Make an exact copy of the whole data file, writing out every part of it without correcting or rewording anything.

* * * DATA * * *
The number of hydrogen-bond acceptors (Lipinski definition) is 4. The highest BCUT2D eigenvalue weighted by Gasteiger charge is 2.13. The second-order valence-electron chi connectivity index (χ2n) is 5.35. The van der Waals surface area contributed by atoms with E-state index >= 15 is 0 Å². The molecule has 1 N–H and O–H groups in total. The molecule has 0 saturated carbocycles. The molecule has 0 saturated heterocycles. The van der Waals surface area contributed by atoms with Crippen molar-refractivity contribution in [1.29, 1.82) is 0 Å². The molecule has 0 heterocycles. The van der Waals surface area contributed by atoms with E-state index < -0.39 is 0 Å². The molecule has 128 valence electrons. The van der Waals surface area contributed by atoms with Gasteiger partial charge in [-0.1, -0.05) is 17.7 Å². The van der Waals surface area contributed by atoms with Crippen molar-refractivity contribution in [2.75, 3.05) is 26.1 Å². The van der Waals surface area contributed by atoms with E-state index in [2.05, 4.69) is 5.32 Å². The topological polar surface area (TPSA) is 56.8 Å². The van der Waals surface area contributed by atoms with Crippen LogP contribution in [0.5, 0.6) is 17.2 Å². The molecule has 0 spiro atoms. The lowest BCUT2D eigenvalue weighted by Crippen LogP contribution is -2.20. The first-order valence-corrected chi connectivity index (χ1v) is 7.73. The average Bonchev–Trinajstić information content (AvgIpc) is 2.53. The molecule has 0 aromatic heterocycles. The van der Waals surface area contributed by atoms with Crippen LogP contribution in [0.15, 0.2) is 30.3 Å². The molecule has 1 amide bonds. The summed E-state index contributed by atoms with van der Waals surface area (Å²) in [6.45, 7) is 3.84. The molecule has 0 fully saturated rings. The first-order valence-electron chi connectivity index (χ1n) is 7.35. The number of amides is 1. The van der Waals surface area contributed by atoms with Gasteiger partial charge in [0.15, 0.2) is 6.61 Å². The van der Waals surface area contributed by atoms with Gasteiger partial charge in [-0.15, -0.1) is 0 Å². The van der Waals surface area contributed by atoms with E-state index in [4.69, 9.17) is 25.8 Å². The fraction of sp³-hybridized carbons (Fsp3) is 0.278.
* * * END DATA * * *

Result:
The number of hydrogen-bond acceptors (Lipinski definition) is 4. The highest BCUT2D eigenvalue weighted by Gasteiger charge is 2.13. The second-order valence-electron chi connectivity index (χ2n) is 5.35. The van der Waals surface area contributed by atoms with E-state index >= 15 is 0 Å². The molecule has 1 N–H and O–H groups in total. The molecule has 0 saturated carbocycles. The molecule has 0 saturated heterocycles. The van der Waals surface area contributed by atoms with Crippen molar-refractivity contribution in [1.29, 1.82) is 0 Å². The molecule has 0 heterocycles. The van der Waals surface area contributed by atoms with E-state index < -0.39 is 0 Å². The molecule has 128 valence electrons. The van der Waals surface area contributed by atoms with Gasteiger partial charge in [-0.1, -0.05) is 17.7 Å². The van der Waals surface area contributed by atoms with Crippen molar-refractivity contribution in [2.75, 3.05) is 26.1 Å². The van der Waals surface area contributed by atoms with E-state index in [2.05, 4.69) is 5.32 Å². The topological polar surface area (TPSA) is 56.8 Å². The van der Waals surface area contributed by atoms with Crippen LogP contribution in [0.5, 0.6) is 17.2 Å². The molecule has 0 spiro atoms. The lowest BCUT2D eigenvalue weighted by Crippen LogP contribution is -2.20. The first-order valence-corrected chi connectivity index (χ1v) is 7.73. The average Bonchev–Trinajstić information content (AvgIpc) is 2.53. The molecule has 0 aromatic heterocycles. The van der Waals surface area contributed by atoms with Crippen LogP contribution in [0.15, 0.2) is 30.3 Å². The molecule has 1 amide bonds. The summed E-state index contributed by atoms with van der Waals surface area (Å²) in [6.45, 7) is 3.84. The molecule has 0 fully saturated rings. The first-order valence-electron chi connectivity index (χ1n) is 7.35. The number of amides is 1. The van der Waals surface area contributed by atoms with Gasteiger partial charge in [0.15, 0.2) is 6.61 Å². The van der Waals surface area contributed by atoms with Gasteiger partial charge in [-0.15, -0.1) is 0 Å². The van der Waals surface area contributed by atoms with E-state index in [4.69, 9.17) is 25.8 Å². The fraction of sp³-hybridized carbons (Fsp3) is 0.278.